Leal's navel orangeworm work alone is certain to result in a multi-million dollar beneficial impact on crops ranging from almonds to citrus, Hammock said. Leal's research on mosquito behavior is crucial to controlling vectorborne diseases like West Nile virus and malaria.
And now, an honor to match.
Ponce Denis Écouchard Lebrun compared the butterfly to a flying flower:
The butterfly is a flying flower,
The flower a tethered butterfly.
At the recent Entomological Society of America meeting in Reno, a blue butterfly drew the attention of lepidopterists and photographers alike. It was one of dozens showcased in the live butterfly display at the Reno-Sparks Convention Center.
And if you took a few steps inside the nearby exhibit hall, where vendors sold their wares, you saw butterfly-shaped jewelry. Was life imitating art or was art imitating life?
They did it.
The University of California team that developed a successful insect pest management program for almond growers, leading to significant pesticide reduction, drew praise and applause at the Entomological Society of America's 56th annual meeting, held recently in Reno
The seven-member Almond Pest Management Alliance Integrated Pest Management (IPM) Team received the Entomological Foundation’s “2008 Award for Excellence in IPM."
The team includes IPM specialist Frank Zalom, UC Davis professor of entomology, Extension entomologist, and former director of the UC Statewide IPM Program; UC IPM advisor Carolyn Pickel, UC Cooperative Extension, Sutter-Yuba counties; UC IPM advisor Walter Bentley, UC Kearney Agricultural Center, Parlier; UC Cooperative Extension farm advisors Mario Viveros (emeritus), Kern County, Roger Duncan, Stanislaus County, and Joe Connell, Butte County; and scientist Barat Bisrabi, Dow AgroSciences. (Bisrabi received his doctorate from UC Davis).
The team developed and implemented a program “that has resulted in substantial reductions of organophosphate use,” said ESA spokesperson Richard Levine in announcing the award.
The annual award, Levine said, recognizes “the successful efforts of a team approach to IPM by a small collaborative group involving industry and academic scientists of no more than 10 team members.”
Zalom, who directed the UC IPM Program for 16 years (1988-2001), also received receive his ESA Fellow award at the same awards ceremony, as did UC Davis entomologist Michael Parrella.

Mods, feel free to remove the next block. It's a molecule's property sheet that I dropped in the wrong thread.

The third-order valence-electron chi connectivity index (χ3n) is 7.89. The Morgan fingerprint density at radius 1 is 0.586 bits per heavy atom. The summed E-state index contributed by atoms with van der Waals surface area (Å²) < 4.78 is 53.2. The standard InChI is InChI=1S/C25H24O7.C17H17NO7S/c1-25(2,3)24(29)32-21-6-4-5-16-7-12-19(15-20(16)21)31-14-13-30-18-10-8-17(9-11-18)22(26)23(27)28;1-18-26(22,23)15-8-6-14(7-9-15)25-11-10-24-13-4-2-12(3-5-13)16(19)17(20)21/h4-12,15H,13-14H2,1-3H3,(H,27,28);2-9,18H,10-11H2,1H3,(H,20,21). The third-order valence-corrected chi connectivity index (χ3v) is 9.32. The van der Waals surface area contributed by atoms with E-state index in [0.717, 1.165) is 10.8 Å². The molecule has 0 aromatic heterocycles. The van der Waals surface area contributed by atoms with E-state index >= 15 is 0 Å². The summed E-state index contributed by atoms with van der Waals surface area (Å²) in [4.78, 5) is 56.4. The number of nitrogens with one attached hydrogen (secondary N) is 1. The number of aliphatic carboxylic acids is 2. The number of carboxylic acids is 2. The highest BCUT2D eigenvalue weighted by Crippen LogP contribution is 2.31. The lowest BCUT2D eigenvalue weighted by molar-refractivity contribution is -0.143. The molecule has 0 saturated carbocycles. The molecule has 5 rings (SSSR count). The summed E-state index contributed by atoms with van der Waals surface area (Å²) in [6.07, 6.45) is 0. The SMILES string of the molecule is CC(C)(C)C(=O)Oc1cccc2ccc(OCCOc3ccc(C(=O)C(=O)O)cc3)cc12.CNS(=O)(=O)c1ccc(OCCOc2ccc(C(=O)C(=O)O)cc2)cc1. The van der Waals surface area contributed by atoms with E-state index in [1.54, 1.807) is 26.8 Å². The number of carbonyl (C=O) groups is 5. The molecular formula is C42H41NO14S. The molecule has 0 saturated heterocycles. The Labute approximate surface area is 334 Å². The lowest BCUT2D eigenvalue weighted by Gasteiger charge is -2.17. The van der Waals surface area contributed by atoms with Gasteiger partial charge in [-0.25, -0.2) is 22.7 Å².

The Pest Management Alliance (PMA), a partnership that included the Almond Board of California, UC Cooperative Extension, the UC IPM Program, the Department of Pesticide Regulation, the Almond Hullers and Processors Association, and Community Alliance with Family Farmers, was launched in 1998 while Zalom was director of UC IPM.
Team members conducted a massive research and demonstration project for six to eight years (1998-2005) in the state’s primary almond-growing areas: Stanislaus County (six years) and Kern and Butte counties (eight years). California leads the nation in almond production, with some 700,000 acres.
PMA’s findings appear in the publication, Seasonal Guide to Environmentally Responsible Pest Management Practices for Almonds. Written by Pickel, Bentley, Viveros, Duncan and Connell, the publication offers a combination of biological, cultural and reduced risk alternatives. The guide outlines monitoring techniques and economic thresholds for using reduced-risk pesticides and specifies when to use broad-spectrum insecticides.
The team “developed an excellent research and extension team to develop and deliver IPM to the almond industry of California,” wrote award nominator Peter Goodell, interim director of the UC IPM Program and a longtime UC IPM advisor. For example, PMA research showed that almond growers need not spray for peach twig borer, navel orangeworm and San Jose scale every year.
California almond production currently totals some 700,000 acres. Honey bees (see photo below) play a crucial role. Without honey bee pollination, there would be no almonds. Each acre requires two hives.
Another California agriculture success story!
ESA IPM Team Award
Bee-Line to an Almond Blossom